Council of Europe publishes recommendations on principles for media and communication governance and the impacts of digital technologies on freedom of expression
Mark D. Cole
Institute of European Media Law
On 6 April 2022, the Committee of Ministers of the Council of Europe adopted recommendations to member states on principles for media and communication governance and on the impacts of digital technologies on freedom of expression. These recommendations, along with a further recommendation on electoral communication, are designed to encourage the member states to introduce future-oriented governance systems that guarantee to protect freedom of expression and freedom of the media, while also respecting communication rights and the fundamental values of the Council of Europe. Both recommendations urge the member states to take the principles laid down into account in their domestic legislative frameworks and to make adjustments where necessary.
The recommendation on media and communication governance is designed to be a key recommendation that updates previous declarations of the Committee of Ministers and Parliamentary Assembly of the Council of Europe and promotes coherent governance, especially in the light of changes to online communication. In particular, it aims to harmonise standards and obligations that apply to traditional media actors as well as online platforms. This was the remit given to the Committee of Experts on Media Environment and Reform (MSI-REF), which spent two years preparing the draft recommendation. The recommendation lays down five procedural and ten substantive principles for national media and communication governance. It calls on the member states to review their existing legislative frameworks and adapt them where necessary in accordance with the aforementioned principles, as well as evaluate at regular intervals if they require further updating. The principles should therefore be promoted at both national and international levels, and all relevant stakeholders should be included in the process of developing and reviewing media and communication governance.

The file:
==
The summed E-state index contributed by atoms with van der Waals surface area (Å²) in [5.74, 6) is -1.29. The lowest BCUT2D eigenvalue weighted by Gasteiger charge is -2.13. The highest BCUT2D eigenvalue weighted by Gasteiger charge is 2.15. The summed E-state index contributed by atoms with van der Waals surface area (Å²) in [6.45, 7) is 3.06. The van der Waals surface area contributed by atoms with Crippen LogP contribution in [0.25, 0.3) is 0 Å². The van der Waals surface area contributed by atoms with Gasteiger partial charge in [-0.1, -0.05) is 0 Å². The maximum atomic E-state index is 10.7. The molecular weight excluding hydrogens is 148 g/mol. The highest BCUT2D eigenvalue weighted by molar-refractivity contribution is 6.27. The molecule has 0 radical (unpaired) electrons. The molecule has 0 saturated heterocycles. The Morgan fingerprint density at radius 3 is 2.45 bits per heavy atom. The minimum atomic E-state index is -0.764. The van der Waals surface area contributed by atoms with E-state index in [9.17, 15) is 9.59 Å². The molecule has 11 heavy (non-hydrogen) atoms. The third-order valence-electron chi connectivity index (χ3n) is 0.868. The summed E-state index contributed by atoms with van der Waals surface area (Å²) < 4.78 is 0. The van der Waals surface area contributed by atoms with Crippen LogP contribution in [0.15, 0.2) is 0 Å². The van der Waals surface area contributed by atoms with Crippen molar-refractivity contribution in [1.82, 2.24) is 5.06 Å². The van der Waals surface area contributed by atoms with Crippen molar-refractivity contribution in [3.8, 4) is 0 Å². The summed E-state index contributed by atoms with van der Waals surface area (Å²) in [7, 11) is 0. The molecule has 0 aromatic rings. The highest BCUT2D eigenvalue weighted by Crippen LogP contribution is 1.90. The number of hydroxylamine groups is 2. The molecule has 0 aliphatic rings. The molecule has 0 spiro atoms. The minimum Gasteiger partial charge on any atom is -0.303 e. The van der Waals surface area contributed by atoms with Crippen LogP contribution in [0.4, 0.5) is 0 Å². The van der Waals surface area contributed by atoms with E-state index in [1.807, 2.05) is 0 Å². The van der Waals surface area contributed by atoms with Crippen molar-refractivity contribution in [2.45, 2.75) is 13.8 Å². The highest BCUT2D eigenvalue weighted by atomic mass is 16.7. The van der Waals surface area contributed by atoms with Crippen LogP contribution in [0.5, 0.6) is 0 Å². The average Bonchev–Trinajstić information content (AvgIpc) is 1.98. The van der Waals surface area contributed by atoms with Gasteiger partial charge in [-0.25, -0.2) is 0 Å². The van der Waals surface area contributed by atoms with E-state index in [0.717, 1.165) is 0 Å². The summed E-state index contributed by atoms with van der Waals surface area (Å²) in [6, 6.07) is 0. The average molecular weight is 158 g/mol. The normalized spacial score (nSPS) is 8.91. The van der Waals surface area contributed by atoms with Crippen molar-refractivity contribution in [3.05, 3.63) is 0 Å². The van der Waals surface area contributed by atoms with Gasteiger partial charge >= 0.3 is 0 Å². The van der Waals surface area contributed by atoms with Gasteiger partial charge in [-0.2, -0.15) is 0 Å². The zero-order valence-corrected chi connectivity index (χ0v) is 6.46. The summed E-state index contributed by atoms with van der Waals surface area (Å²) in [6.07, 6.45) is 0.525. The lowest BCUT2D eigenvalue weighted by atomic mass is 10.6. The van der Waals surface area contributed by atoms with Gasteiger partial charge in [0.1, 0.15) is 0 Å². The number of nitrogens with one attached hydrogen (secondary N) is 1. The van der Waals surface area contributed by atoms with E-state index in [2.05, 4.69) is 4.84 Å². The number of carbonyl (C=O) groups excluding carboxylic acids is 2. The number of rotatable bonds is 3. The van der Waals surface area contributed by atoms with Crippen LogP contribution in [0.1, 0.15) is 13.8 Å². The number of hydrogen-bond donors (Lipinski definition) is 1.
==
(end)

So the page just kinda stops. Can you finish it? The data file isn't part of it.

The recommendation’s scope is defined in its appendix, which points out that actors that are not responsible for editorial control over content have begun to play an essential role in public communication since the adoption of the Recommendation on a new notion of media in 2011. A differentiated approach to governance should therefore take into account the different actors and their potential influence, not only looking at state regulation and authorities, but also facilitating co- and self-regulatory models. The five procedural principles concern the transparency and accountability of governance, the need to take into account the interests of all groups in society, independence and impartiality, and agility and flexibility. The substantive principles state that applicable fundamental rights should be at the heart of governance so that different rights and objectives can be balanced in a proportionate way. Media freedom, media pluralism and the sustainability of journalism must also be safeguarded. The principles also refer to the transparency of content production, which includes the need to ensure compliance with content obligations and professional standards. Other principles concern content dissemination, with new obligations aimed at platform providers in particular. Governance must ensure functioning markets in the online sector, which could entail the modernisation of competition law, and ensure that data is used not only in accordance with data protection rules, but also fairly. Combating the dissemination of illegal content and responding appropriately to potentially harmful content should be achieved through risk-based and human rights-compliant moderation of content disseminated via platforms and better reporting systems for users. Governance should be used to mitigate the risks posed by algorithmic curation, selection and prioritisation. The final two principles relate to the use of content and call for individuals to be guaranteed access to new forms of communication and content. Finally, through media literacy and opportunities to participate, users should be empowered to use media and platforms responsibly. Appended to the recommendation is a detailed Explanatory Memorandum, which explains each of the 15 principles in depth and provides guidance on how they should be applied to governance.